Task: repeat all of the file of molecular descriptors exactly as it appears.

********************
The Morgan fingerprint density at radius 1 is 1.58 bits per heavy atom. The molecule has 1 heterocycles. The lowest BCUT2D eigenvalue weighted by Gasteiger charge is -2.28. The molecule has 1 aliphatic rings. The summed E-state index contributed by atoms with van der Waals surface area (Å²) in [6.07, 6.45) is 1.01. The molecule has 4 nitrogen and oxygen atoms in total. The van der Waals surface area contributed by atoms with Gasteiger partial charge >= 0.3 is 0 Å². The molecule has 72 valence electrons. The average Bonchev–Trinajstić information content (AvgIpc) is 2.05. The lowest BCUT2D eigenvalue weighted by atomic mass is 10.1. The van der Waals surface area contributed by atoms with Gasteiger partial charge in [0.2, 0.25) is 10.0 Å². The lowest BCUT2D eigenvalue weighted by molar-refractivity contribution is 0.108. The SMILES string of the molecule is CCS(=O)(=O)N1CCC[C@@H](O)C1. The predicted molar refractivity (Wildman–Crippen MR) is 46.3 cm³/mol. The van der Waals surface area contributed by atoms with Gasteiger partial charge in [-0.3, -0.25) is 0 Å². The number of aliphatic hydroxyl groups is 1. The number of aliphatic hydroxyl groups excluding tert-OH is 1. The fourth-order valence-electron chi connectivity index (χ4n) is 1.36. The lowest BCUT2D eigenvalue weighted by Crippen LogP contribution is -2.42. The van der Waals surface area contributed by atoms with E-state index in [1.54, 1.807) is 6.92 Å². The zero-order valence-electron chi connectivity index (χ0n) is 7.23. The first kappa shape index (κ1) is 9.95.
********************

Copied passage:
The Morgan fingerprint density at radius 1 is 1.58 bits per heavy atom. The molecule has 1 heterocycles. The lowest BCUT2D eigenvalue weighted by Gasteiger charge is -2.28. The molecule has 1 aliphatic rings. The summed E-state index contributed by atoms with van der Waals surface area (Å²) in [6.07, 6.45) is 1.01. The molecule has 4 nitrogen and oxygen atoms in total. The van der Waals surface area contributed by atoms with Gasteiger partial charge >= 0.3 is 0 Å². The molecule has 72 valence electrons. The average Bonchev–Trinajstić information content (AvgIpc) is 2.05. The lowest BCUT2D eigenvalue weighted by atomic mass is 10.1. The van der Waals surface area contributed by atoms with Gasteiger partial charge in [0.2, 0.25) is 10.0 Å². The lowest BCUT2D eigenvalue weighted by molar-refractivity contribution is 0.108. The SMILES string of the molecule is CCS(=O)(=O)N1CCC[C@@H](O)C1. The predicted molar refractivity (Wildman–Crippen MR) is 46.3 cm³/mol. The van der Waals surface area contributed by atoms with Gasteiger partial charge in [-0.3, -0.25) is 0 Å². The number of aliphatic hydroxyl groups is 1. The number of aliphatic hydroxyl groups excluding tert-OH is 1. The fourth-order valence-electron chi connectivity index (χ4n) is 1.36. The lowest BCUT2D eigenvalue weighted by Crippen LogP contribution is -2.42. The van der Waals surface area contributed by atoms with E-state index in [1.54, 1.807) is 6.92 Å². The zero-order valence-electron chi connectivity index (χ0n) is 7.23. The first kappa shape index (κ1) is 9.95.